By tracking both committee appointments and donation flows, Teso believed he could speculate with some confidence about donors’ motivations. “If I see that a donor is changing their giving patterns based on committee assignments,” he explains, “I can say with some confidence that the giving was strategic, not personal.”
Indeed, Teso found that for individuals in his sample, the likelihood of making a political donation to a member of Congress increased by 11 percent when that lawmaker took a seat on a committee related to the donor’s industry.
He ultimately concluded that 13 percent of the gap between corporate leaders’ donations to “policy-related” versus other members of Congress was due to a desire to strategically seek influence with that member.
Teso also found that members of Congress received a larger share of these strategic donations if they were more powerful, either because they were members of the party in power or because they held leadership positions on committees.
Additionally, Teso found that the likelihood of a corporate leader making a political donation in the first place increased by 31 percent in election cycles when the executive’s company actively lobbied the federal government.
Teso notes that while collective donations from this group are high, individual donations are relatively small—on average, a corporate leader active in campaign finance donated about $12,000 to members of Congress from 1999-2018, a amount unlikely to “buy a Policy quid pro quo,” as Teso puts it. “These donations are helpful because they open doors.”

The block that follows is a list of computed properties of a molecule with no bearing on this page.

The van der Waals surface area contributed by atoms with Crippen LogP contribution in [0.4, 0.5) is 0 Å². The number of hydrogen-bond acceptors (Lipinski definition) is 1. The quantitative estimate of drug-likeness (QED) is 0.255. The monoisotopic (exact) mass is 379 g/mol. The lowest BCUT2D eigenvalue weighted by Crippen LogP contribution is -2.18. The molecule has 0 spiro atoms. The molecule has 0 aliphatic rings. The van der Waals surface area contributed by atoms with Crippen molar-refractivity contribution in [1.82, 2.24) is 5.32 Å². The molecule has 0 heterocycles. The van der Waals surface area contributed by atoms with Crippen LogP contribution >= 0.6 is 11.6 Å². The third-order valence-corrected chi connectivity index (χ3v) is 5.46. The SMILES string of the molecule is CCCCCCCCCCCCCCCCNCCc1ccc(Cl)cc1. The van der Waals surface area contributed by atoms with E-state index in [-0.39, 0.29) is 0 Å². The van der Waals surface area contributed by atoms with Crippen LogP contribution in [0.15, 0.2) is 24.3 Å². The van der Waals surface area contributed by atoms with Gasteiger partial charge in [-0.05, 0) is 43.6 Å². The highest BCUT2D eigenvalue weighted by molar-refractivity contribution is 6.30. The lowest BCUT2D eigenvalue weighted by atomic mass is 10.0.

An access issue
What Teso finds troubling about these findings is not necessarily that corporate executives are seeking access to powerful lawmakers. He’s more concerned that time on senators’ or representatives’ schedules is scarce, and voters without significant financial means are far less likely to get into those programs.
“Personally, I don’t think lobbying is wrong, per se,” says Teso. “It can contribute to the drafting of more informed policies. But if donations are more likely to give you access to members of Congress, that’s problematic. It would mean that MPs have a partial view on an issue.”
While Teso can envision a potential remedy that includes limits on campaign contributions, he doesn’t have much confidence in its implementation. Recent Supreme Court decisions including Citizens United v. FEChave indicated that the nation’s highest court is open to ensuring that corporate donations are as unrestricted as possible.
A smaller, though useful, remedy, Teso says, involves making it easier to track where political donations come from. Sponsors could be required to disclose not just one employer, but all employers, for example. “Creating more transparency is always a helpful step,” he says.